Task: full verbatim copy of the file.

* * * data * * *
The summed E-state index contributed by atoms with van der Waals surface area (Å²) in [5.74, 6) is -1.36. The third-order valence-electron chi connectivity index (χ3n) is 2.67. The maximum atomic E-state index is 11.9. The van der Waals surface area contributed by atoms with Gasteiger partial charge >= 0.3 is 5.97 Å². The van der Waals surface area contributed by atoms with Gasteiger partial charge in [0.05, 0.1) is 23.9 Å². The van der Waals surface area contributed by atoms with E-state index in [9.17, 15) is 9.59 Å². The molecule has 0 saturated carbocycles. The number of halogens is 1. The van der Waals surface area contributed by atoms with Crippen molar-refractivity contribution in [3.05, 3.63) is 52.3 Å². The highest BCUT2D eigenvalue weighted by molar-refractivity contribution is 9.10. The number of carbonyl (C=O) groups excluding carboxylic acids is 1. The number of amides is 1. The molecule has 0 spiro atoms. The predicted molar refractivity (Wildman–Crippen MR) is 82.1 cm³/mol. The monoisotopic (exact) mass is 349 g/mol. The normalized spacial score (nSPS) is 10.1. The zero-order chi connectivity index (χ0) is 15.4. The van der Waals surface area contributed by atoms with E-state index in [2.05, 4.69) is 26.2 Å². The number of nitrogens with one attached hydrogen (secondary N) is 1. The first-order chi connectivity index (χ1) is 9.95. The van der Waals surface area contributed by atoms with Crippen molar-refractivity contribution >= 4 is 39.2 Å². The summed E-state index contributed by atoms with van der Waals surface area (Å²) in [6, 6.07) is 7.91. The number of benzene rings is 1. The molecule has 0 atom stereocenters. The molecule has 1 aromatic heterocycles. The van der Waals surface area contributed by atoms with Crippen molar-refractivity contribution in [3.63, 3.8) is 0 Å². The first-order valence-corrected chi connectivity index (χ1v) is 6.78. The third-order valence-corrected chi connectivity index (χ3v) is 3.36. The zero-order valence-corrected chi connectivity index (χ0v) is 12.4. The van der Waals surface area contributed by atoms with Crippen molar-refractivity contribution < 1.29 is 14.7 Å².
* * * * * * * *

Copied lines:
The summed E-state index contributed by atoms with van der Waals surface area (Å²) in [5.74, 6) is -1.36. The third-order valence-electron chi connectivity index (χ3n) is 2.67. The maximum atomic E-state index is 11.9. The van der Waals surface area contributed by atoms with Gasteiger partial charge >= 0.3 is 5.97 Å². The van der Waals surface area contributed by atoms with Gasteiger partial charge in [0.05, 0.1) is 23.9 Å². The van der Waals surface area contributed by atoms with E-state index in [9.17, 15) is 9.59 Å². The molecule has 0 saturated carbocycles. The number of halogens is 1. The van der Waals surface area contributed by atoms with Crippen molar-refractivity contribution in [3.05, 3.63) is 52.3 Å². The highest BCUT2D eigenvalue weighted by molar-refractivity contribution is 9.10. The number of carbonyl (C=O) groups excluding carboxylic acids is 1. The number of amides is 1. The molecule has 0 spiro atoms. The predicted molar refractivity (Wildman–Crippen MR) is 82.1 cm³/mol. The monoisotopic (exact) mass is 349 g/mol. The normalized spacial score (nSPS) is 10.1. The zero-order chi connectivity index (χ0) is 15.4. The van der Waals surface area contributed by atoms with E-state index in [2.05, 4.69) is 26.2 Å². The number of nitrogens with one attached hydrogen (secondary N) is 1. The first-order chi connectivity index (χ1) is 9.95. The van der Waals surface area contributed by atoms with Crippen molar-refractivity contribution >= 4 is 39.2 Å². The summed E-state index contributed by atoms with van der Waals surface area (Å²) in [6, 6.07) is 7.91. The number of benzene rings is 1. The molecule has 0 atom stereocenters. The molecule has 1 aromatic heterocycles. The van der Waals surface area contributed by atoms with Crippen molar-refractivity contribution in [3.63, 3.8) is 0 Å². The first-order valence-corrected chi connectivity index (χ1v) is 6.78. The third-order valence-corrected chi connectivity index (χ3v) is 3.36. The zero-order valence-corrected chi connectivity index (χ0v) is 12.4. The van der Waals surface area contributed by atoms with Crippen molar-refractivity contribution < 1.29 is 14.7 Å².